The Two Sheds Review: BAMMA 12
It’s time to step into the world of British mixed martial arts once again as we take a look at the twelfth offering from BAMMA, shown live this past Saturday night on 5* here in Britain.
The broadcast began with action from the welterweight division as Luke Newman faced Ryan Scope.
This was a great way to open the show. The feeling out period was just a few seconds long before they instigated a clinch against the cage. From there Scope scored with the first takedown of the fight, and although Newman went for a guillotine Scope quickly escaped.
Quick escapes seemed to be the order of the day for a few moments as Newman soon got to his feet, and although Scope took him back down it was a back and forth exchange that repeated itself a few times.
Then Newman turned the tables when he began to unload with the heavy leather after dropping Scope with a knee to the bread basket. Newman followed him down as he looked to take the win, but after taking a few choice shots Scope quickly locked in a triangle choke. Newman soon tapped out to give Scope the submission win.
The only title fight on the show saw Curt Warburton challenging Stevie Ray for the British Lightweight title.
As the fight began our esteemed colour commentator Ken Shamrock predicted that the fight wouldn’t go the distance, immediately putting the commentator’s curse on the proceedings.
This proved to be a very entertaining three rounder, and for those who prefer ground fighting to striking then you’d really enjoy this one.
It began with a brief feeling out period before a clinch against the cage. Warburton then took the advantage with the first takedown of the fight, with Ray showing some sound defensive skills as he tried to shut his man down.
Ray’s best work came in the second round when he took control on the ground. It looked all over when he took Warburton’s back, looking for a rear naked choke. Warburton managed to survive this scare, but Ray still had his back, and his body lock didn’t give the challenger much room to move.
Both men had their moments in the third and final round. Warburton tried to take control on the ground. A few moments later during the only meaningful striking exchange he almost gained control again when Ray slipped going for a kick. He never really capitalised on this mishap though, and the fight ended with Ray scoring with a takedown against the fence.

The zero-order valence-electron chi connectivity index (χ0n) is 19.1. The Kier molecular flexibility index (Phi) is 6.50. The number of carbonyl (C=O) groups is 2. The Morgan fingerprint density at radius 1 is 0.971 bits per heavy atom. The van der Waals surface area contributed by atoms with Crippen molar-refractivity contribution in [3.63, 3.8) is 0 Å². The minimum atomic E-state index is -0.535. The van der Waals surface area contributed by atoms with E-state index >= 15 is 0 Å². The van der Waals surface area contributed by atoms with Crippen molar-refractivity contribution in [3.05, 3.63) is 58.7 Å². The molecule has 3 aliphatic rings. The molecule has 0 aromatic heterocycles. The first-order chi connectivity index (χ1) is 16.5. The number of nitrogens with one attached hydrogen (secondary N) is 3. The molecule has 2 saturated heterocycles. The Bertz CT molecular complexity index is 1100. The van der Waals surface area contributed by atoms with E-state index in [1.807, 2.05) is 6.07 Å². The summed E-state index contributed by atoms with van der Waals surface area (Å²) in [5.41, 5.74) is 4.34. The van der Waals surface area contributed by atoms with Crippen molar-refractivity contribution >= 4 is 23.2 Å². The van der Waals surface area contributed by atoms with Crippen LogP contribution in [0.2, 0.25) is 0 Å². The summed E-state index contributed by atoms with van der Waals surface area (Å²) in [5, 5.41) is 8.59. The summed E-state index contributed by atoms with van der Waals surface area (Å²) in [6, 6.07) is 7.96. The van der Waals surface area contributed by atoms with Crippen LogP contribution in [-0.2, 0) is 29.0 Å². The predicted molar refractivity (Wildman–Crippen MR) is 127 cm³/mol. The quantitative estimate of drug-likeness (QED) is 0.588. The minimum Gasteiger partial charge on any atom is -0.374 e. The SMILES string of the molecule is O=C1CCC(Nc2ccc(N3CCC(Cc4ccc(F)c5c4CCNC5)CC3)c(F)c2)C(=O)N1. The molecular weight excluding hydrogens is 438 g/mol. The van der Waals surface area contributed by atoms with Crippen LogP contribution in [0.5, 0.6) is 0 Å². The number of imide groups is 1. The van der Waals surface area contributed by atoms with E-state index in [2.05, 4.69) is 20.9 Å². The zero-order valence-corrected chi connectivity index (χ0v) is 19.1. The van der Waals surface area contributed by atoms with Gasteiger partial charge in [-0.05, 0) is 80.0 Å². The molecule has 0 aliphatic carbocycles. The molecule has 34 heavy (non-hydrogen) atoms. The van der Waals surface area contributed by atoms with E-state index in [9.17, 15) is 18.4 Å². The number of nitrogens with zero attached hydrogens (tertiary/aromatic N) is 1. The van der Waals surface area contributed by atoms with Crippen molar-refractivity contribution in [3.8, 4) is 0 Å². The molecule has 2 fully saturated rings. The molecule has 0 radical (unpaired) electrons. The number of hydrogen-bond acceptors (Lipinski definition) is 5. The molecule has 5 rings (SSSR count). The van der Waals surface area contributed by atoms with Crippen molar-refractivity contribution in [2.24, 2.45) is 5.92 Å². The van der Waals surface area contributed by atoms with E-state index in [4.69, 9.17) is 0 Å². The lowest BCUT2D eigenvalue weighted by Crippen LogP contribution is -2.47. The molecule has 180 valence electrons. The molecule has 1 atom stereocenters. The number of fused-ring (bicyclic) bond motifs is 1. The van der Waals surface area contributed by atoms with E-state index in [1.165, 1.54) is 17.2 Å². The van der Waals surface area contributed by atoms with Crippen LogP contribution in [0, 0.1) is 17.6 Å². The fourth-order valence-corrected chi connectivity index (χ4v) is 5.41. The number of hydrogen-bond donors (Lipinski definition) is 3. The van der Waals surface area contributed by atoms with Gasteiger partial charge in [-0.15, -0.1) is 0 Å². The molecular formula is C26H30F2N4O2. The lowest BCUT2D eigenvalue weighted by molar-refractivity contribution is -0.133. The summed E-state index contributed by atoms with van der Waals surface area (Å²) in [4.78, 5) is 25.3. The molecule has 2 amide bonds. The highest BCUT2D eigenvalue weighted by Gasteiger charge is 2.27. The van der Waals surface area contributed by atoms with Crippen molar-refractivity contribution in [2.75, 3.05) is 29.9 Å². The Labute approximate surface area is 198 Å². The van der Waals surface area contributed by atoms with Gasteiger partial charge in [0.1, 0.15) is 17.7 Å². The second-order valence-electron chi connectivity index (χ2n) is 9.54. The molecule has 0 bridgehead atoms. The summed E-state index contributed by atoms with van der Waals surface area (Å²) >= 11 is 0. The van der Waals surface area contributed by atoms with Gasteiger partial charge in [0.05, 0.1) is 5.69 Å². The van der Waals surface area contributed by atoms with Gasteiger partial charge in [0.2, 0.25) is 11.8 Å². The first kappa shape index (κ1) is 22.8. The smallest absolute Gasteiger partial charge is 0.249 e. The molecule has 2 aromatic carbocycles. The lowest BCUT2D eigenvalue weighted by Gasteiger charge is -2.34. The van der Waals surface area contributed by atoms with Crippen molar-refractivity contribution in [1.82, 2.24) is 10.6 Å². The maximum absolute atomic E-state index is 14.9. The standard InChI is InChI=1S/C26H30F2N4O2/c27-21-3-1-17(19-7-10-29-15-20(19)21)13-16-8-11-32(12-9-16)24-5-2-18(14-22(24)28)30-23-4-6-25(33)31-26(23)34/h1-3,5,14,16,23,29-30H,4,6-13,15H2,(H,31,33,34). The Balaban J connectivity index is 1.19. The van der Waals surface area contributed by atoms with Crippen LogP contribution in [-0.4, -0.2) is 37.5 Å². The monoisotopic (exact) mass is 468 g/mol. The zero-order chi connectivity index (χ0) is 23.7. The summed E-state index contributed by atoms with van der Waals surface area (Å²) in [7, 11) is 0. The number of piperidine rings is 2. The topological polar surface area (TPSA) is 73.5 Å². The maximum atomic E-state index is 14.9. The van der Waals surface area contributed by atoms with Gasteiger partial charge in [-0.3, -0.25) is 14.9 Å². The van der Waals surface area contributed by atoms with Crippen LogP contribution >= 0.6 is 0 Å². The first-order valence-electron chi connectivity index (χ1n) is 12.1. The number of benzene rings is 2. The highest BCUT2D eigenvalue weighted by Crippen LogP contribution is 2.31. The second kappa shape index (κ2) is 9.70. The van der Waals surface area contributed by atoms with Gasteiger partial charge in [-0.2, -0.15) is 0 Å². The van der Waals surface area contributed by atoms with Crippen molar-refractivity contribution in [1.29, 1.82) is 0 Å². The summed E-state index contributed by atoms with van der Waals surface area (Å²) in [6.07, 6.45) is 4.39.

With no finish in sight the judges were called into action for the only time during the broadcast. No difference of opinion here as Warburton took the unanimous decision.
The penultimate fight featured light heavyweight action as Max Nunes took on Maran Lazarz.
This was one of those intriguing kind of battles. Lazarz’s tactic of choice seemed to be to grind Nunes down against the cage while looking for a takedown. It was a tactic that worked a couple of times in the first round, the only problem was that when he took the fight down Nunes always managed to get back to his feet.
Lazarz continued with this tactic into the second round, but this time around he mixed it up with a couple of takedowns in the middle of the cage. This almost led to his downfall when Nunes went for an armbar, and when Nunes countered his push kick with a left/right combination.
The clinching and the grappling continued into the third round, but when Lazarz moved backwards and went for a takedown he slipped, giving Nunes the chance to take control. He quickly went to work with the ground and pound, raining down a barrage of punches and elbows, and with Lazarz offering nothing in reply the referee stepped in to give Nunes the TKO win.
The main event saw Jimmy Wallhead taking on Matt Veach in the welterweight division.
Plenty of action in this one. There were a few takedown attempts and a brief clinch against the cage early on, but it was during the striking exchanges that the first damage was caused when Wallhead opened Veach up.
A few moments later Wallhead dropped his man to the canvas. He then went to work with the ground and pound before taking his back and synching in a rear naked choke for the submission win.
The show rounded out with a highlights package of the other fights on the card.
In conclusion – now this was more like it!
Having been bitterly disappointed by BAMMA’s last television appearance I’m more than happy to say that this was definitely a return to form.
All four of the fights shown were very enjoyable, and it just goes to show that Channel 5 and their sister stations can produce a quality television show without having to focus on a certain reality TV star and tabloid darling who really hasn’t done anything of note in the British MMA world.
As for my fight of the night no-prize this time around it’s going to the opening encounter between Ryan Scope and Luke Newman, with an honourable mention to Jimmy Wallhead’s demolition of Matt Veach.
So with all of that out of the way let’s close this thing out by giving BAMMA 12 the deserved thumbs up.
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